The artist of ‘Archie,’ ‘Silk,’ ‘Slam!’ and more discusses her latest project ‘Blackwood,’ collaborating with Andy Fish and Evan Dorkin, and more.
Veronica Fish has made a name for herself with her work for Archie (Archie) and Marvel (Spider-Woman, Silk), as well as with books Slam!, the roller derby comic that she created with writer Pamela Ribon, and The Wendy Project, written by Melissa Jane Osborne. The latter overlaid the story of Peter Pan with a girl’s real trauma and was a visually stunning work by Fish that really showed off a masterful sense of design and color.
Fish’s new comic is Blackwood. Written by Evan Dorkin (Beasts of Burden, Dork) and published by Dark Horse Comics, the miniseries follows a group of students who arrive at a small college to learn magic. The Dean kills himself in the opening scene, and the students find the only thing stranger than the locals are the teachers. The setup may sound familiar, but the characters and the creatures in the book really stand out. And the art is as accomplished as it is different from Fish’s other comics. The second issue of Blackwood came out this week, and I asked Fish a few questions about the book.
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The new app will include ‘decades of comics creations’ via a subscription service, in addition to new TV shows, classic movies, a community forum and more.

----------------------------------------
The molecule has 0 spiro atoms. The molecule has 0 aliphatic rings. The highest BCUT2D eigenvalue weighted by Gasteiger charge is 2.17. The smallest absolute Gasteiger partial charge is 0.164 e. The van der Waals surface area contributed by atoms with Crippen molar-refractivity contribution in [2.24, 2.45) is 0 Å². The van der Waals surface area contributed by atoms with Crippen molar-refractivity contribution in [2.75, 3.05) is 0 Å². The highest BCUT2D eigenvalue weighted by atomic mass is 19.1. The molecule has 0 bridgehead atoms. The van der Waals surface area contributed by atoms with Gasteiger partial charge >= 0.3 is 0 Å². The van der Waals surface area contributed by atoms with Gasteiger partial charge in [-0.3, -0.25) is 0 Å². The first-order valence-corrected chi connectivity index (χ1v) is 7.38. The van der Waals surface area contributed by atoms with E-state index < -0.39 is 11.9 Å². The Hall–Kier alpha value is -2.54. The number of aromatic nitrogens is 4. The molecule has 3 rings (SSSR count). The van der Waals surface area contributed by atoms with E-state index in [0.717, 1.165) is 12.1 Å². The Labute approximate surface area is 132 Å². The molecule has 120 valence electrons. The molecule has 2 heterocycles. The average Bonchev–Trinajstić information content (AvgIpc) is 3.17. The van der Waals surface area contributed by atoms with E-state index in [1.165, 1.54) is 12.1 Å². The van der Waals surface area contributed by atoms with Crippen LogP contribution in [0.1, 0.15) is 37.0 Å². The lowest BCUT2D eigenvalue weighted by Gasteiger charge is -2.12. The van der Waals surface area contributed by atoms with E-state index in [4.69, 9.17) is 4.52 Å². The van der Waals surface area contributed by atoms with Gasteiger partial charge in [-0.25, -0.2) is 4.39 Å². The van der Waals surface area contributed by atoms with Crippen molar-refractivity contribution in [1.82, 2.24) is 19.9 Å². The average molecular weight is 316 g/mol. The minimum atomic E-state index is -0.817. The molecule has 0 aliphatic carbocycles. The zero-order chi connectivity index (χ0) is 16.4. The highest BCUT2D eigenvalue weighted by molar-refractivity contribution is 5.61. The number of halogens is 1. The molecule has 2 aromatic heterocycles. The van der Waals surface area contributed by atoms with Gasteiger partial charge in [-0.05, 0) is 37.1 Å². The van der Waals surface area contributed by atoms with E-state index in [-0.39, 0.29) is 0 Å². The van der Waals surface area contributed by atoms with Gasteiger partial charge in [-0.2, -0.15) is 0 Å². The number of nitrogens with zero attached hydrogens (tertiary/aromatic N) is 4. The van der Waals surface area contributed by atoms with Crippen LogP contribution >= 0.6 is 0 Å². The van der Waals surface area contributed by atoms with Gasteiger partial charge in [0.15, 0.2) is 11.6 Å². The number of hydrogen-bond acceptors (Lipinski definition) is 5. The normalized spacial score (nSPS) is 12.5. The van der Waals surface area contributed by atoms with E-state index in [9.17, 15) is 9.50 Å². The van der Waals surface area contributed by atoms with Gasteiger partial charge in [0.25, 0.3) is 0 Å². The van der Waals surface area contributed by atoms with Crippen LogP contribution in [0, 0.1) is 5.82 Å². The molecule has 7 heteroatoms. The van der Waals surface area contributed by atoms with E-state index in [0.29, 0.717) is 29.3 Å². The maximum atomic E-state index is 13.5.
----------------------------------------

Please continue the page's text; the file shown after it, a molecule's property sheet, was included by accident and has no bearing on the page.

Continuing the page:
DC Comics has been talking about their forthcoming digital app for a while now, announcing that it will be the home of new TV shows like Teen Titans, Doom Patrol, Swamp Thing and a new season of the animated Young Justice animated series, among others. But today they announced it will be more than a streaming service — it will also feature comics.
While Marvel Unlimited and comiXology Unlimited both offer “all you can eat” subscription models through their services, DC Comics has yet to offer a similar service for their comics. But the new service, DC Universe, will change that.
“DC Universe is so much more than a streaming service. It’s a welcoming place for everyone to immerse themselves in their own level of DC fandom, with the epic characters, stories and experiences they have come to expect from DC,” said Jim Lee, chief creative officer and publisher, DC Entertainment. “We are investing in and creating original, high-quality shows including the new Titans series, and curating the most beloved nostalgic content, while at the same time elevating the comic reading experience to new heights. Nothing this robust has ever been offered to fans before.”
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Get shirts, hats, phone cases and more featuring artwork by Frank Miller, Jeff Smith, Mike Allred, James Kochalka, Jim Lee and many others.
Over the years comic creators have donated artwork to the Comic Book Legal Defense Fund for use on membership cards, T-shirts and other premiums. Many of them quickly sold out and haven’t been available for a while — until now. CBLDF has launched a Threadless shop, offering shirts and other items featuring some of their “retro” artwork.
For instance, you can get a shirt featuring Mike Allred’s Lady Liberty drawing, which graced the cover of a CBLDF anthology in 2014. There’s also Frank Miller’s Defiant Fist, which would look great on a throw pillow. Or this patriotic Bone artwork, if you’re looking for something for the kids. Additional artwork by Cliff Chiang, Terry Moore, Jim Lee, Judd Winick and more can also be found on the site.
Proceeds benefit the fund, so head on over to Threadless to check them out.